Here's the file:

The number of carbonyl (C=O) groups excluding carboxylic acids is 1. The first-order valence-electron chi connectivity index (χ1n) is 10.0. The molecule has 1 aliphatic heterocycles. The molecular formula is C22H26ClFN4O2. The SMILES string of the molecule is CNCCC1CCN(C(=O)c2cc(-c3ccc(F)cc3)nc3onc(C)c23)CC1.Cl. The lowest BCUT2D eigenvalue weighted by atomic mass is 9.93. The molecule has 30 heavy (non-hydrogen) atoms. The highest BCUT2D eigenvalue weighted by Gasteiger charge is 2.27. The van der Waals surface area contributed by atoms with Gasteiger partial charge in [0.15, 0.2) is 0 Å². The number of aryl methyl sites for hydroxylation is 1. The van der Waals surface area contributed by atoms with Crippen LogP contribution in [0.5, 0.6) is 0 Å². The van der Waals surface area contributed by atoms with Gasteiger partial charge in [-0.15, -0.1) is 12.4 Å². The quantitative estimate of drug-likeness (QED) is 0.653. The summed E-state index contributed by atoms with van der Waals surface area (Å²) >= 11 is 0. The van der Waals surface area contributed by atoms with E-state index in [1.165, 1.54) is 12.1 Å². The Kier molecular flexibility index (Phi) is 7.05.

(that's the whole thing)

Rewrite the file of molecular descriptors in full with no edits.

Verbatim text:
The number of carbonyl (C=O) groups excluding carboxylic acids is 1. The first-order valence-electron chi connectivity index (χ1n) is 10.0. The molecule has 1 aliphatic heterocycles. The molecular formula is C22H26ClFN4O2. The SMILES string of the molecule is CNCCC1CCN(C(=O)c2cc(-c3ccc(F)cc3)nc3onc(C)c23)CC1.Cl. The lowest BCUT2D eigenvalue weighted by atomic mass is 9.93. The molecule has 30 heavy (non-hydrogen) atoms. The highest BCUT2D eigenvalue weighted by Gasteiger charge is 2.27. The van der Waals surface area contributed by atoms with Gasteiger partial charge in [0.15, 0.2) is 0 Å². The number of aryl methyl sites for hydroxylation is 1. The van der Waals surface area contributed by atoms with Crippen LogP contribution in [0.5, 0.6) is 0 Å². The van der Waals surface area contributed by atoms with Gasteiger partial charge in [-0.15, -0.1) is 12.4 Å². The quantitative estimate of drug-likeness (QED) is 0.653. The summed E-state index contributed by atoms with van der Waals surface area (Å²) >= 11 is 0. The van der Waals surface area contributed by atoms with E-state index in [1.165, 1.54) is 12.1 Å². The Kier molecular flexibility index (Phi) is 7.05.